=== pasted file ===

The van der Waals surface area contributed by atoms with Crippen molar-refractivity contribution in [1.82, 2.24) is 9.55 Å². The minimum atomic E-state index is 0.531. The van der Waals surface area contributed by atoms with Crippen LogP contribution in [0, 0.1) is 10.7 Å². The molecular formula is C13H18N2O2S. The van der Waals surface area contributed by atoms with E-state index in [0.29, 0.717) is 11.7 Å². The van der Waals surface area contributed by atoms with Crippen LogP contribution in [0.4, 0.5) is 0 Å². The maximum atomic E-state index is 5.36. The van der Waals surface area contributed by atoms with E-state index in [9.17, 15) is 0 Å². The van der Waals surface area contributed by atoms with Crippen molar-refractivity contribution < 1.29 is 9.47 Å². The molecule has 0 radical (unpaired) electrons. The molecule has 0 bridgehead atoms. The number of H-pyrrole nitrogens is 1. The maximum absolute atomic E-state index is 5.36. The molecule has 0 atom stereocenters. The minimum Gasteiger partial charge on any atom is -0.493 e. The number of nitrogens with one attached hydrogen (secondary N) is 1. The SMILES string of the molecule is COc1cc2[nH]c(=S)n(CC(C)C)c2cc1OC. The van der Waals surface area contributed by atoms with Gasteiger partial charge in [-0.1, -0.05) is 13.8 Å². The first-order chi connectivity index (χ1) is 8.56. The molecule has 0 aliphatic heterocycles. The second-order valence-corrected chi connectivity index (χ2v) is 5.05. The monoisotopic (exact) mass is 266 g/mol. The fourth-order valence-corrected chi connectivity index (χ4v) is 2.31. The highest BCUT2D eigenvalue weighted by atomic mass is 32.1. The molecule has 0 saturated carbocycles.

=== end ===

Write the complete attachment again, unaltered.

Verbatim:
The van der Waals surface area contributed by atoms with Crippen molar-refractivity contribution in [1.82, 2.24) is 9.55 Å². The minimum atomic E-state index is 0.531. The van der Waals surface area contributed by atoms with Crippen LogP contribution in [0, 0.1) is 10.7 Å². The molecular formula is C13H18N2O2S. The van der Waals surface area contributed by atoms with E-state index in [0.29, 0.717) is 11.7 Å². The van der Waals surface area contributed by atoms with Crippen LogP contribution in [0.4, 0.5) is 0 Å². The maximum atomic E-state index is 5.36. The van der Waals surface area contributed by atoms with E-state index in [9.17, 15) is 0 Å². The van der Waals surface area contributed by atoms with Crippen molar-refractivity contribution < 1.29 is 9.47 Å². The molecule has 0 radical (unpaired) electrons. The molecule has 0 bridgehead atoms. The number of H-pyrrole nitrogens is 1. The maximum absolute atomic E-state index is 5.36. The molecule has 0 atom stereocenters. The minimum Gasteiger partial charge on any atom is -0.493 e. The number of nitrogens with one attached hydrogen (secondary N) is 1. The SMILES string of the molecule is COc1cc2[nH]c(=S)n(CC(C)C)c2cc1OC. The van der Waals surface area contributed by atoms with Gasteiger partial charge in [-0.1, -0.05) is 13.8 Å². The first-order chi connectivity index (χ1) is 8.56. The molecule has 0 aliphatic heterocycles. The second-order valence-corrected chi connectivity index (χ2v) is 5.05. The monoisotopic (exact) mass is 266 g/mol. The fourth-order valence-corrected chi connectivity index (χ4v) is 2.31. The highest BCUT2D eigenvalue weighted by atomic mass is 32.1. The molecule has 0 saturated carbocycles.